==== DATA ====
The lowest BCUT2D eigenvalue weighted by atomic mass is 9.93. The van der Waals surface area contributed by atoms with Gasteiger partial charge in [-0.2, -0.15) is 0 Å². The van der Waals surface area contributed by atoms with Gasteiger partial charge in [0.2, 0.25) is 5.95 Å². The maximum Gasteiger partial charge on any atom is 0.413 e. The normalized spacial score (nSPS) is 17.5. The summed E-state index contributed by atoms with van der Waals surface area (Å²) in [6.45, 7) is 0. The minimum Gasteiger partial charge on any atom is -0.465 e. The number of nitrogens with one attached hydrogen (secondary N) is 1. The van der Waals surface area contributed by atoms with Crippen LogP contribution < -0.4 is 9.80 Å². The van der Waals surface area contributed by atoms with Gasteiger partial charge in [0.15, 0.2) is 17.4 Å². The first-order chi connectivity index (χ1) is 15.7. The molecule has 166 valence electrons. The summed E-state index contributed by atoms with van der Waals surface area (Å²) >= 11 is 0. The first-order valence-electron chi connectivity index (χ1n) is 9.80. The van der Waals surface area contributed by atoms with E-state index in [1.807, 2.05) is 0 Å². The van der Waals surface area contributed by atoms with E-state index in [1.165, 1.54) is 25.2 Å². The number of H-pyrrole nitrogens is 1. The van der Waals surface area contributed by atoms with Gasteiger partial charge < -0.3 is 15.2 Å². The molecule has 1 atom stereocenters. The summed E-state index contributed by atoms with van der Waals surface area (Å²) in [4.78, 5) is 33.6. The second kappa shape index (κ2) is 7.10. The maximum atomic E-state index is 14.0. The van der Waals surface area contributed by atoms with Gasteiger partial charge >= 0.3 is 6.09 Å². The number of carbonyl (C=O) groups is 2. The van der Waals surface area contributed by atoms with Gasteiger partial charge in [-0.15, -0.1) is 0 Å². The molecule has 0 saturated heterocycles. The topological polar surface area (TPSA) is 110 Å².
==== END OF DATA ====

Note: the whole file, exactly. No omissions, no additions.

The lowest BCUT2D eigenvalue weighted by atomic mass is 9.93. The van der Waals surface area contributed by atoms with Gasteiger partial charge in [-0.2, -0.15) is 0 Å². The van der Waals surface area contributed by atoms with Gasteiger partial charge in [0.2, 0.25) is 5.95 Å². The maximum Gasteiger partial charge on any atom is 0.413 e. The normalized spacial score (nSPS) is 17.5. The summed E-state index contributed by atoms with van der Waals surface area (Å²) in [6.45, 7) is 0. The minimum Gasteiger partial charge on any atom is -0.465 e. The number of nitrogens with one attached hydrogen (secondary N) is 1. The van der Waals surface area contributed by atoms with Crippen LogP contribution < -0.4 is 9.80 Å². The van der Waals surface area contributed by atoms with Gasteiger partial charge in [0.15, 0.2) is 17.4 Å². The first-order chi connectivity index (χ1) is 15.7. The molecule has 166 valence electrons. The summed E-state index contributed by atoms with van der Waals surface area (Å²) >= 11 is 0. The first-order valence-electron chi connectivity index (χ1n) is 9.80. The van der Waals surface area contributed by atoms with E-state index in [1.807, 2.05) is 0 Å². The van der Waals surface area contributed by atoms with E-state index in [1.165, 1.54) is 25.2 Å². The number of H-pyrrole nitrogens is 1. The van der Waals surface area contributed by atoms with Gasteiger partial charge < -0.3 is 15.2 Å². The molecule has 1 atom stereocenters. The summed E-state index contributed by atoms with van der Waals surface area (Å²) in [4.78, 5) is 33.6. The second kappa shape index (κ2) is 7.10. The maximum atomic E-state index is 14.0. The van der Waals surface area contributed by atoms with Gasteiger partial charge >= 0.3 is 6.09 Å². The number of carbonyl (C=O) groups is 2. The van der Waals surface area contributed by atoms with Gasteiger partial charge in [-0.15, -0.1) is 0 Å². The molecule has 0 saturated heterocycles. The topological polar surface area (TPSA) is 110 Å².